Referring now to FIG. 3, a prior art conveyor 110 is illustrated for moving articles along path 14 having a discontinuity 16 between a first conveyor section 118 and a second conveyor section 28. In prior art conveyor 110, outermost sprockets 25 or other support or diverting means such as wearstrips are spaced apart by a distance (D) about equal to a width (W) of first conveyor section 118. In this regard, edge 142 of first conveyor section 118 does not extend significantly far beyond outermost sprocket 25 and gap 144 between conveying surface 120 of first conveyor section 118 and conveying surface 30 of second conveyor section 28 is bridged by a deadplate 180.
Gap 144 has a length (G) approximately equal to a radial distance (R) from an axis of shaft 36 to conveying surface 30. Length (G) is frequently larger than an article diameter (A) such that articles 12 may become trapped/stalled on deadplate 180 when conveyor 110 is shut down, e.g., for a label or article changeover on the line.
Returning again to FIGS. 1 and 2, edge 42 of conveyor 10 extends a distance (E) beyond sprocket 25 so that the width of conveying surface 22 is (W+E). Distance (E) is slightly less than gap 144 dimension (G) (see FIG. 3) but is large enough that articles 12 may be transferred there over without a deadplate as shown in FIG. 2.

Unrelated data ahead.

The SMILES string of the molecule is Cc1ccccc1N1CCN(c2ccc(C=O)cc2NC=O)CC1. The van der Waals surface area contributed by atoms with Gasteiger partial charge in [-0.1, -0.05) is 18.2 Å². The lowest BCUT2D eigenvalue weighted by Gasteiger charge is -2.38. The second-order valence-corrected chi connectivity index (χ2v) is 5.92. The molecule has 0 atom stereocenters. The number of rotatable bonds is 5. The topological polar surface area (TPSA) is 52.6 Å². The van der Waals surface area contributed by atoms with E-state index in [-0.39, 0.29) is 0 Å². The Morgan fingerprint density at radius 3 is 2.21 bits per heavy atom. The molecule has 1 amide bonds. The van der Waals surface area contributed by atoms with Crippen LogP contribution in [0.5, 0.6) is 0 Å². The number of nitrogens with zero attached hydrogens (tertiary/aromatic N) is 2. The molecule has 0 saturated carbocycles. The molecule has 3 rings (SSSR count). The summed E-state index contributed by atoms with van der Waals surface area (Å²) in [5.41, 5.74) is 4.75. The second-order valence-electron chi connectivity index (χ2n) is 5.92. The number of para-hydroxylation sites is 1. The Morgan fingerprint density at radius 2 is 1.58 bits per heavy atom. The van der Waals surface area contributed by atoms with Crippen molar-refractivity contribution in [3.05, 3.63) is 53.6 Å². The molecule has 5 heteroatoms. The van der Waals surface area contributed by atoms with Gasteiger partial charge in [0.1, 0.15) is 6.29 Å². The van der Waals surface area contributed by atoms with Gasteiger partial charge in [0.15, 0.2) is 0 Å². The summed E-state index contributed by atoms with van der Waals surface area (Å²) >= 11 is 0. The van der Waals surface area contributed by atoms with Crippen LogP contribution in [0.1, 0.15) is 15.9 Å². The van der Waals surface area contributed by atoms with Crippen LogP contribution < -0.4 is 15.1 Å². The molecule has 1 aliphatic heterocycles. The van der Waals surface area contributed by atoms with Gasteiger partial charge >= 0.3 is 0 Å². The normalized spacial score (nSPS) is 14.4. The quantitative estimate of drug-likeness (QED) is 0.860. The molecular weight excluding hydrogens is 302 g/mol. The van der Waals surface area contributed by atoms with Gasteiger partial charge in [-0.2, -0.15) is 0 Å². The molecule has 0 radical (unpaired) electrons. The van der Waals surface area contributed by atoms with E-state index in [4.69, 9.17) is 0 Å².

First conveying surface 18 has a thickness (T) and includes a taper 46 (see FIG. 2) on a lower surface 48 thereof in the region of edge 42 so that second conveying surface 28 can be placed as closely as possible to edge 42 before passing thereunder without touching or otherwise interfering with first conveyor section 18. To move second conveyor section 28 even closer to edge 42, taper 46 is arcuate in cross section such that a surface of the taper conforms to a profile of second conveying surface 30 as it passes around sprocket 35 and is directed beneath first conveying plane 22. It is understood that the shape of taper 46 will depend upon the type of conveying surface used and means such as sprockets, wearstrips or the like used for diverting second conveying surface 28 beneath first conveying plane 22.
Although the invention has been described with reference to a particular arrangement of parts, features and the like, these are not intended to exhaust all possible arrangements or features, and indeed many other modifications and variations will be ascertainable to those of skill in the art.